Scott Charney L'88
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Scott Charney L'88

Scott CharneySCOTT CHARNEY received dual Bachelor of Arts degrees in History and English from the State University of New York, Binghamton University. He graduated with honors from Syracuse University College of Law in 1980.

Mr. Charney currently serves as Microsoft's Corporate Vice President for Trustworthy Computing (TwC), Engineering Excellence (EE) and Environmental Sustainability (ES). Trustworthy Computing is Microsoft's effort to help ensure a secure, private and reliable experience for computer users. As part of this effort, the TwC team works with business groups throughout the company to ensure their products and services adhere to Microsoft's security and privacy policies, and also engages with governments, industry partners, and computer users on important security and privacy issues such as critical infrastructure protection, software assurance, and identity management. Engineering Excellence is responsible for supporting Microsoft's engineering community by providing Microsoft engineers with learning and development opportunities, as well as by discovering and propagating engineering best practices across the company and into the IT ecosystem. Finally, Environmental Sustainability focuses on using the power of software to help reduce mankind's impact on the environment, as well as managing Microsoft's own environmental footprint.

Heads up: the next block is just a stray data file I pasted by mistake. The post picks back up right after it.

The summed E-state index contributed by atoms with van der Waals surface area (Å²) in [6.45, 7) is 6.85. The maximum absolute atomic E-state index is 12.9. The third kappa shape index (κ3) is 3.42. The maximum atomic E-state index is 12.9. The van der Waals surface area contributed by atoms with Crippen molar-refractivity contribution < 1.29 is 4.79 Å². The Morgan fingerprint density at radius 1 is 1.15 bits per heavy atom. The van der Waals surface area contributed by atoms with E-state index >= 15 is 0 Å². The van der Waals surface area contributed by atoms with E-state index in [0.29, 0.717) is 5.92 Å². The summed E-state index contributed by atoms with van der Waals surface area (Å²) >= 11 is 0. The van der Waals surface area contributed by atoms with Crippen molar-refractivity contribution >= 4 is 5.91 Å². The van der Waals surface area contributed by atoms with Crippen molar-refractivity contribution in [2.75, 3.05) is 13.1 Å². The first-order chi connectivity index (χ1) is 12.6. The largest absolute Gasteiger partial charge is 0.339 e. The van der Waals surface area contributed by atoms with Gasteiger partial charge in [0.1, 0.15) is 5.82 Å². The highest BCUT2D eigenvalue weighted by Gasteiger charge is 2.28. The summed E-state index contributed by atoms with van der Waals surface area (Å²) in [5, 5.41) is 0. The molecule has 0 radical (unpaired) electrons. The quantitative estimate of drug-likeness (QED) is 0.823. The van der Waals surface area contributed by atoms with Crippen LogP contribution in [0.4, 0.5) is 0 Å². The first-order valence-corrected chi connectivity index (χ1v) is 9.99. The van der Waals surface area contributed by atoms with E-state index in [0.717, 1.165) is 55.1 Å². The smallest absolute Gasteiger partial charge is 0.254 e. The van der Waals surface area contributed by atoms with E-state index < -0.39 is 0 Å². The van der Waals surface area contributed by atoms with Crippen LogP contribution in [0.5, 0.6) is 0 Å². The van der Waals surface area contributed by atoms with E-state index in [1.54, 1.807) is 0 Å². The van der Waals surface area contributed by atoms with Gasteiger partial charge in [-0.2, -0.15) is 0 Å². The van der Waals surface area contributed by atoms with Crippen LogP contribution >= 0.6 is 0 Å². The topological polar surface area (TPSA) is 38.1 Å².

Before joining Microsoft in 2002, Mr. Charney was a principal for the professional services organization PricewaterhouseCoopers (PwC). There, he led the firm's Cybercrime Prevention and Response Practice, providing computer security services to Fortune 500 companies and smaller enterprises. Prior to joining PwC, Mr. Charney served as Chief of the Computer Crime and Intellectual Property Section (CCIPS) in the Criminal Division of the U.S. Department of Justice. From 1991 to 1999 he was the leading federal prosecutor for computer crimes and helped to prosecute major hacker cases; he also co-authored documents such as the Federal Guidelines for Searching and Seizing Computers, the National Information Infrastructure Protection Act of 1996 and the federal computer crime sentencing guidelines. Mr. Charney also chaired the Group of Eight (G8) Subgroup on High-Tech Crime, and was a member of the Clinton Administration's Information Infrastructure Task Force.

Mr. Charney began his professional career as an Assistant District Attorney in Bronx County, New York, and ultimately served as Deputy Chief of the Investigations Bureau. In addition to supervising 23 prosecutors, he developed a computer-tracking system that was later used throughout New York City to aid in the tracking of criminal cases.

Mr. Charney has received numerous professional awards, including the John Marshall Award for Outstanding Legal Achievement in 1995 and the Attorney General's Award for Distinguished Service in 1998. He was elected to the Information Systems Security Association Hall of Fame in 1999. Among his other affiliations, Mr. Charney served on the American Bar Association Task Force on Electronic Surveillance, the Software Engineering Institute Advisory Board at Carnegie-Mellon University and the Defense Science Board Task Force on Mission Impact of Foreign Influence on DoD Software. He currently co-chairs the Center for Strategic & International Studies (CSIS) Commission on Cybersecurity.

Mr. Charney has testified numerous times before Congress. Recent testimony before the House Committee on Homeland Security (Sub-committee on Emerging Threats, Cybersecurity, and Science and Technology) addressed the steps that the federal government must take to secure America's cyber future.


Relevant Links:


Trustworthy Computing
Microsoft Environment
Testimony before the U.S. House Committee on Homeland Security
PricewaterhouseCoopers
CSIS Cybersecurity Commission
U.S. Department of Justice, Computer Crime & Intellectual Property Section
Bronx County District Attorney

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